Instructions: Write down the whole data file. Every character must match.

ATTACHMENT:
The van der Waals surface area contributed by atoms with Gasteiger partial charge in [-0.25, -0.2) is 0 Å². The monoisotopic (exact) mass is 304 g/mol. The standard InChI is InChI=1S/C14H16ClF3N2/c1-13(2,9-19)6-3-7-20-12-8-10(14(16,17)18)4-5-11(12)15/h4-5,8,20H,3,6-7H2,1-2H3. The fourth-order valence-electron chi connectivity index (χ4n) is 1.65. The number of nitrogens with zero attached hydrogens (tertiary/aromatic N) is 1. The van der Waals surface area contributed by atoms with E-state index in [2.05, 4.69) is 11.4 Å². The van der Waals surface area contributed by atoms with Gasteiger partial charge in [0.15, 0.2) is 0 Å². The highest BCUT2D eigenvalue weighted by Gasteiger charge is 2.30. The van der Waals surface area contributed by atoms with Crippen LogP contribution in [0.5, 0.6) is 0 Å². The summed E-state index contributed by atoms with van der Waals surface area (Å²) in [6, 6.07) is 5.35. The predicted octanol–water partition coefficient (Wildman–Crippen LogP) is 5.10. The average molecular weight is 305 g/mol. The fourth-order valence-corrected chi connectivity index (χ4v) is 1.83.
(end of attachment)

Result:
The van der Waals surface area contributed by atoms with Gasteiger partial charge in [-0.25, -0.2) is 0 Å². The monoisotopic (exact) mass is 304 g/mol. The standard InChI is InChI=1S/C14H16ClF3N2/c1-13(2,9-19)6-3-7-20-12-8-10(14(16,17)18)4-5-11(12)15/h4-5,8,20H,3,6-7H2,1-2H3. The fourth-order valence-electron chi connectivity index (χ4n) is 1.65. The number of nitrogens with zero attached hydrogens (tertiary/aromatic N) is 1. The van der Waals surface area contributed by atoms with E-state index in [2.05, 4.69) is 11.4 Å². The van der Waals surface area contributed by atoms with Gasteiger partial charge in [0.15, 0.2) is 0 Å². The highest BCUT2D eigenvalue weighted by Gasteiger charge is 2.30. The van der Waals surface area contributed by atoms with Crippen LogP contribution in [0.5, 0.6) is 0 Å². The summed E-state index contributed by atoms with van der Waals surface area (Å²) in [6, 6.07) is 5.35. The predicted octanol–water partition coefficient (Wildman–Crippen LogP) is 5.10. The average molecular weight is 305 g/mol. The fourth-order valence-corrected chi connectivity index (χ4v) is 1.83.